Perth-based ClearVue Technologies is set to establish a presence in New York City as the solar windows company expands a broader assault on the burgeoning US market driven by the introduction of legislative changes that aim to reduce energy consumption and pollution as well as a NYC local law targeting energy-intensive large buildings.
The company’s immediate plans include opening a display showroom in the heart of the Big Apple.
ClearVue CEO, North America, Basil Karampelas, in Perth this week for the company’s AGM, said it was likely the showroom in New York would be open by the New Year.
“I anticipate looking for space in mid-December and opening the showroom by New Year’s. We’re getting so much traction in New York,” Karampelas says.
ClearVue already has an office in San Jose, California. The decision to open a NYC showroom has been prompted by two main drivers: the US federal Inflation Reduction Act and a new law soon to come into force in New York City that will demand better energy efficiency in the city’s largest buildings.
The federal act was signed into law by US President Joe Biden in August and authorises the expenditure of almost US$400 billion on energy and climate change. It is projected to reduce US greenhouse gas emissions by as much as 40 per cent by 2030.
The figure includes US$14 billion for home energy efficiency where ClearVue sees a perfect opportunity for its products.
ClearVue’s technology includes a thin transparent film that sits between double or triple-glazed glass with solar photovoltaic or “PV” cells located around the edges of the integrated glazing units. The film absorbs the sun’s ultraviolet radiation and infrared light and redirects it to the PV cells that convert the energy into electricity – whilst still allowing 70 per cent of visible light to pass through the windows.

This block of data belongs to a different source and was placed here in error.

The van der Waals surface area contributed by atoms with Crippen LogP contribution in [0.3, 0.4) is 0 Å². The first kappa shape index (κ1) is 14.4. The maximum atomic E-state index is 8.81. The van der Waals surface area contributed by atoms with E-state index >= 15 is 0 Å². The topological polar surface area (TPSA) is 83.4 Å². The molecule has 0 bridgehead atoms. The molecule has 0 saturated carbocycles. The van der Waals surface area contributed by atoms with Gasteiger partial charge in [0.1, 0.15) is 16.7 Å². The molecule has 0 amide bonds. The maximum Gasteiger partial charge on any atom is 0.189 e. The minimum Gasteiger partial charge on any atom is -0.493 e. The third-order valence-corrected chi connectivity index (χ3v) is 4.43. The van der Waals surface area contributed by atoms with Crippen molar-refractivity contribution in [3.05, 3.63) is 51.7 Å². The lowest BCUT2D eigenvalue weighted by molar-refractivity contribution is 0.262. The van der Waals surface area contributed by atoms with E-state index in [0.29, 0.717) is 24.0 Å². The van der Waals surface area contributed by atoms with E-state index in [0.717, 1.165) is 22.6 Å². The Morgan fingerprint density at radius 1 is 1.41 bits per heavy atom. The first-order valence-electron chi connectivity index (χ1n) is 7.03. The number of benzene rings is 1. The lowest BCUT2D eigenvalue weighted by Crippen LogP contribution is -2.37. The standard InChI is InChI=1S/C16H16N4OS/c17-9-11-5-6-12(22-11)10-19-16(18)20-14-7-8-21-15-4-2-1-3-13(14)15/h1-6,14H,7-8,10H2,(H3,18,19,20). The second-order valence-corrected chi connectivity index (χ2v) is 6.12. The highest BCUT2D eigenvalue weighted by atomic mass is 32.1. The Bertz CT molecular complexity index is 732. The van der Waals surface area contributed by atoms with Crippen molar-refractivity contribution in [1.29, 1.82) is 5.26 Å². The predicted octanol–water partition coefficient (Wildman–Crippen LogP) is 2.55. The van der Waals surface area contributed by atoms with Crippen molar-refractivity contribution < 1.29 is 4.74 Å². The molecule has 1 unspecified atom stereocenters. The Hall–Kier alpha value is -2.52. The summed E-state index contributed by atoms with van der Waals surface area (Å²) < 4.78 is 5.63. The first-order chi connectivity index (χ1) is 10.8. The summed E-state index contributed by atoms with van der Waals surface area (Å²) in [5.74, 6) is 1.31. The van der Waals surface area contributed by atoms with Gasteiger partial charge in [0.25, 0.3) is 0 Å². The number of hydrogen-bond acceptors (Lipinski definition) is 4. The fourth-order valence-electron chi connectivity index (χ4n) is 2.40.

The NYC-specific legislation providing the pathway for ClearVue’s expanded push into the US market, known as Local Law 97, comes into effect on 1 January 2024 and aims to force owners of big buildings to reduce their greenhouse gas emissions.
Most buildings in NYC greater than 25,000 square feet, or about 2,300 square metres, will be required to meet new energy efficiency and greenhouse gas emissions limits by that date – with even stricter limits coming into force in 2030.
Buildings account for approximately two-thirds of greenhouse gas emissions in NYC and Local Law 97 aims to cut the emissions produced by the city’s largest buildings by 40 per cent by 2030 and 80 per cent by 2050.
We are uniquely placed as the only company that has a commercially available fully transparent power-generating window to have a solution for high-rise buildings that do not have the roof area for substantial rooftop PV solar installations. Instead, we have the opportunity to provide that around the entire building.
ClearVue’s solar windows prevent excess heat and unwanted solar radiation whilst simultaneously retaining transparency and aesthetics – and creating renewable energy.
The potential for ClearVue’s products is enormous with an estimated US$120 billion of window glass installed annually in North America.
The segment of that industry that the company inhabits – building-integrated photovoltaics – is expected to grow rapidly as environmental concerns take centre stage globally.
Market research company Technavio in April estimated the solar windows market would surge in the five years to 2026 by US$781 million at a compound annual growth rate of 21.8 per cent. Some 45 per cent of this growth would originate in the USA, Technavio added.